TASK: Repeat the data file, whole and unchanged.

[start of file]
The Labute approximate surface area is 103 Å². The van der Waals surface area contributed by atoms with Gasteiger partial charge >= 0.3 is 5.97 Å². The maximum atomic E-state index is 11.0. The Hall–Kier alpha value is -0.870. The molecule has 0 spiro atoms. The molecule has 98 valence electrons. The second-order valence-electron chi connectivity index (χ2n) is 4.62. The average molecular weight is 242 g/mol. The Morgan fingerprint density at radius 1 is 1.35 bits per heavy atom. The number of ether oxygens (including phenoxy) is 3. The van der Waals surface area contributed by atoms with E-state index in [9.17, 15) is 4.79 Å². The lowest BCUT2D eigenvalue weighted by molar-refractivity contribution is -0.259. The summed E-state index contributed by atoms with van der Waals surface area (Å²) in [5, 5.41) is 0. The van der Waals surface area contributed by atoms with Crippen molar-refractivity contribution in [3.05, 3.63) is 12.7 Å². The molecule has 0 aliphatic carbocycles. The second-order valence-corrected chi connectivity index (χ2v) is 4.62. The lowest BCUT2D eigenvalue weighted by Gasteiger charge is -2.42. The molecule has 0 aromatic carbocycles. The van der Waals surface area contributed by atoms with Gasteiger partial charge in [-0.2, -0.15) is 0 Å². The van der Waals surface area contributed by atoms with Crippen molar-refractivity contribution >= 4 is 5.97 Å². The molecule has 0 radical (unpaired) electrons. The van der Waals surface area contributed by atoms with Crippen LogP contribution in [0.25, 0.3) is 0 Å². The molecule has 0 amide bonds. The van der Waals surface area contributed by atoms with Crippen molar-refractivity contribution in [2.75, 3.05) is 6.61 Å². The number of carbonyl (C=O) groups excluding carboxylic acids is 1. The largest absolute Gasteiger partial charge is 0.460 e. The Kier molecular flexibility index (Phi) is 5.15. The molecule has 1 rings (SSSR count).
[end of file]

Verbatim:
The Labute approximate surface area is 103 Å². The van der Waals surface area contributed by atoms with Gasteiger partial charge >= 0.3 is 5.97 Å². The maximum atomic E-state index is 11.0. The Hall–Kier alpha value is -0.870. The molecule has 0 spiro atoms. The molecule has 98 valence electrons. The second-order valence-electron chi connectivity index (χ2n) is 4.62. The average molecular weight is 242 g/mol. The Morgan fingerprint density at radius 1 is 1.35 bits per heavy atom. The number of ether oxygens (including phenoxy) is 3. The van der Waals surface area contributed by atoms with E-state index in [9.17, 15) is 4.79 Å². The lowest BCUT2D eigenvalue weighted by molar-refractivity contribution is -0.259. The summed E-state index contributed by atoms with van der Waals surface area (Å²) in [5, 5.41) is 0. The van der Waals surface area contributed by atoms with Crippen molar-refractivity contribution in [3.05, 3.63) is 12.7 Å². The molecule has 0 aliphatic carbocycles. The second-order valence-corrected chi connectivity index (χ2v) is 4.62. The lowest BCUT2D eigenvalue weighted by Gasteiger charge is -2.42. The molecule has 0 aromatic carbocycles. The van der Waals surface area contributed by atoms with Gasteiger partial charge in [-0.2, -0.15) is 0 Å². The van der Waals surface area contributed by atoms with Crippen molar-refractivity contribution >= 4 is 5.97 Å². The molecule has 0 radical (unpaired) electrons. The van der Waals surface area contributed by atoms with Crippen LogP contribution in [0.25, 0.3) is 0 Å². The molecule has 0 amide bonds. The van der Waals surface area contributed by atoms with Crippen molar-refractivity contribution in [2.75, 3.05) is 6.61 Å². The number of carbonyl (C=O) groups excluding carboxylic acids is 1. The largest absolute Gasteiger partial charge is 0.460 e. The Kier molecular flexibility index (Phi) is 5.15. The molecule has 1 rings (SSSR count).